Friday, May 1, 2020

Affinity Designer - a better way to draw realistic vector portraits

One of the biggest challenges for artists that work with vector drawing programs, is to create realistic portraits. Usually they look like the image below, containing hard edges that artists try to disguise by placing a number of layers on top of each other with slightly different colours or with very contrasting colours to suggest that it is artsy art (which I think is horrible). In spite of these tricks the portraits remain hideous, although certain software producers have tried to promote this flawed type of 'art' to the standard of vector portrait drawing, so that it could continue to sell its software that actually is not capable of drawing proper realistic portraits.

Compilation of ugly vector portraits with hard edges

At some point the vendors of vector drawing programs began offering mesh-fill tools that basically transform clusters of pixels into blended areas of vector shapes. Using the mesh-fill tool is tedious and an extremely time consuming business, while making adjustments or corrections afterwards is a hugely laborious undertaking. On the CorelDRAW and Illustrator forums I have seen artists say that they work for months on end or even half a year on a vector portrait. This can of course be done if you have nothing else to do with your life, but if you do, I suggest you have a go at drawing portraits with Affinity Designer.

My first vector portrait created in Affinity Designer
Update sequence

For decades I've worked with Illustrator professionally, with CorelDRAW privately and with Inkscape occasionally, so I have good knowledge of those programs. But apart from struggling with the tiresome mesh-fill misery I never quite liked creating realistic vector portraits in any of those programs. Somewhere around 2016, if I recall correctly, I accidentally bumped into Affinity Designer and not long after I figured out that drawing realistic vector portraits in this program could be done a lot quicker with far less clicks (and less headache). I estimate creating a realistic vector portrait in Affinity Designer can be done in one third of the time that is necessary in the competition's software.

My third vector portrait created in Affinity Designer
Update sequence

The tools used in Affinity Designer that make drawing realistic vector portraits possible are:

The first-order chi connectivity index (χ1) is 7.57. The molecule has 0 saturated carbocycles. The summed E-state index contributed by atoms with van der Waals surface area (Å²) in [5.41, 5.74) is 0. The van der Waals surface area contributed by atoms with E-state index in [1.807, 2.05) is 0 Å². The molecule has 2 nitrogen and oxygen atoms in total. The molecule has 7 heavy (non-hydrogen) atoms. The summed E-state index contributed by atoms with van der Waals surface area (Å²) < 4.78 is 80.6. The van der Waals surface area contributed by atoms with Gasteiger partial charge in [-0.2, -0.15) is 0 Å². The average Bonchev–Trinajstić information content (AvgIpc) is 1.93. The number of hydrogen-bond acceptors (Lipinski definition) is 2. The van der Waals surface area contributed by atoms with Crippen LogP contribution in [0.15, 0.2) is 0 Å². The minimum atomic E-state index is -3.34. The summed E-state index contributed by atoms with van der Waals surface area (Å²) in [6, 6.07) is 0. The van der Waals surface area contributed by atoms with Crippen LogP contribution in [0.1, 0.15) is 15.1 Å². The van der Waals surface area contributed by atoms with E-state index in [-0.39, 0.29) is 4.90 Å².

• Gaussian blurring
  • Gradient colouring
  • Gradient transparency application
  • Clipping blurred shapes and strokes inside other (often blurred) shapes
  • Custom made vector texture brushes (often Gaussian blurred and applied with 3D fx) to create pores / skin and hair textures

The subtleties of the female form created in vectors in Affinity Designer
Update sequence

That sounds like a lot of different techniques, but believe me, it is much faster than meticulously toiling with the mesh-fill tool. Not just the initial drawing, but also making adjustments or correction afterwards. A much needed effect in portrait drawing, is creating colour gradients that run in more than one direction. In Designer just duplicate shapes, change the direction of the gradient and cut off the parts of the shapes that aren't needed or make them disappear with the gradient transparency tool or by clipping. The Gaussian blur tool allows to create blurry edges and in doing so avoids drawing unwanted hard edges that other programs have difficulty to prevent from showing.

Crystal Reed vector portrait created in Affinity Designer
Update sequence

I might make a video tutorial on how to create a realistic vector portrait in the future, but at this point my webcam broke down and I have to familiarize myself with a video editor first. Meanwhile check out my portfolio blog in which I placed the stages of development of the vector portraits placed above and others. Move away from drawing ugly vector portrait drawing software and move towards Affinity Designer that currently (look at the date at the top of this article) offers a 50% ( ! ! ! ) price reduction - NO monthly subscription penalties - and a 90 day trial period ( . . . ). While this special offer runs Affinity Designer costs less than a one time fee of 28 USD. For this kind of money you can't let this opportunity pass by unused. Unless you have no clue on what to waste your money of course.

Hasta luego online virtual folks.

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